The Grand Theater Volume 2
Most of the songs were written during a European tour the band shared with Steve Earle which might explains the albums’ mix of spunky alt-country rockers and British punk. “Perfume,” the album’s first single, features a honky tonk piano interlude reminiscent of the old honky tonk arrangements of country troubadours like Conway Twitty. “Marquita” is a minute and a half instrumental romp of blaring guitars and machine-gun drumming. Followed by “Bright Spark (See What I Mean),” the 2 tracks could have fallen off a Clash playlist. So goes Volume 2, as the songs ricochet from influence to influence and singer to singer. Miller takes most of the leads but Murray Hamilton offers a couple of tracks that offer more of the standard country side of the band’s persona. “White Port” begins with a sea shanty chorus but soon rolls into a full blown country yodel – blending both the old and new empire in one song!
As usual The Old 97s songs are inhabited by the woe-begotten heartbroken men and women. Rhett Miller’s lyrics, more so than ever, are full of piss and vinegar attitude. “He said can I buy you a drink/what he meant was can I buy you,” he sings on “No Simple Machine” a song about women who chose poorly in the relationship department. Or, in “The Actor,” he snidely remarks, “The actor sits in a windowless room applying his make-up/remembering his friends/their all dead now or married with children/it’s the very same thing where the actor’s concerned.”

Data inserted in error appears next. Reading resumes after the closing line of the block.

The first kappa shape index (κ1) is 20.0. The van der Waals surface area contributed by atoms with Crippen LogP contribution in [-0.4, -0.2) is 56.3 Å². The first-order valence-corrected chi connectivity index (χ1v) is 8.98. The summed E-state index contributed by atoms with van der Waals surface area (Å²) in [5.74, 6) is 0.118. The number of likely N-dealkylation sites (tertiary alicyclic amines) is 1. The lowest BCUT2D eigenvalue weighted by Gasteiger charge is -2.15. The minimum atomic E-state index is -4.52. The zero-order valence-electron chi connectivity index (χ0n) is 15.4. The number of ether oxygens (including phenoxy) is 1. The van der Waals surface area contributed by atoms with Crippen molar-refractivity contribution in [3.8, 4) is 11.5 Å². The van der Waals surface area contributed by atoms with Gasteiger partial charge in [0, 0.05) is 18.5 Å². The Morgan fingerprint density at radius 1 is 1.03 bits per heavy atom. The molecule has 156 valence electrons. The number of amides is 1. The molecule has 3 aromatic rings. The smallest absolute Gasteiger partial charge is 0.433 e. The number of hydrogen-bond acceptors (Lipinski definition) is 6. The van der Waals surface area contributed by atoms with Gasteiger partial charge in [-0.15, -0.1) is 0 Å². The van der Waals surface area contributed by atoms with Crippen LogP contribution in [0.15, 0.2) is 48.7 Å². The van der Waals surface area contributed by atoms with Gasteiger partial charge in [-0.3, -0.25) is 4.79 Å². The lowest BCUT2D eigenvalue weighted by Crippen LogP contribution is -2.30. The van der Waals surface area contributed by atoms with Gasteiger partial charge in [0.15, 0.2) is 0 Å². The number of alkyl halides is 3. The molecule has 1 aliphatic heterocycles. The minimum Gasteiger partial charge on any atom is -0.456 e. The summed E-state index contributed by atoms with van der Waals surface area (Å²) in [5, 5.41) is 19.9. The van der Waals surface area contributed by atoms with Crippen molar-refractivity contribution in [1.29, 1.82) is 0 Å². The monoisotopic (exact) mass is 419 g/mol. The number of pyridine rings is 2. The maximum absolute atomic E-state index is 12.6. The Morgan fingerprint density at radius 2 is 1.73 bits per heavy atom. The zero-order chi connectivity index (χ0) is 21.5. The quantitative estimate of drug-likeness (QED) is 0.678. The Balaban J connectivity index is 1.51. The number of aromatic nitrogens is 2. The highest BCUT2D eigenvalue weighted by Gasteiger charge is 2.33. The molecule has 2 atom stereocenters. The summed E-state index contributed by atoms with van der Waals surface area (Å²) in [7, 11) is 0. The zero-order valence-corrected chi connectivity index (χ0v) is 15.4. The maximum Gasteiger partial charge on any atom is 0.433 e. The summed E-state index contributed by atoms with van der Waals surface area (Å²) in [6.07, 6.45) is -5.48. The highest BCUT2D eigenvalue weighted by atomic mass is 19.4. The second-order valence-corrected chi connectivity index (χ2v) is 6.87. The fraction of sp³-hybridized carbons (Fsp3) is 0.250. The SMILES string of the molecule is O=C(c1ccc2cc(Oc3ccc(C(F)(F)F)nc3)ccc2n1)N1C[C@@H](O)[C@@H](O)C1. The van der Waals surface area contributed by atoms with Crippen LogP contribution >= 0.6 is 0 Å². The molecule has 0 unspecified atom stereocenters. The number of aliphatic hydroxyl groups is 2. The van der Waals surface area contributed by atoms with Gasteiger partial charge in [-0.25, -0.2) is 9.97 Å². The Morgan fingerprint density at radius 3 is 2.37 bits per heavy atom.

Being that the vocals were recorded live and left unaltered The Grand Theater Vol. 2 is full of gasping breathes, yelling, and band interaction. Beside Miller and Hamilton, Ken Bethea and Philip Peebles – the original line-up of the band – are joined by producer Salim Nourallah, who also worked on the band’s past three albums.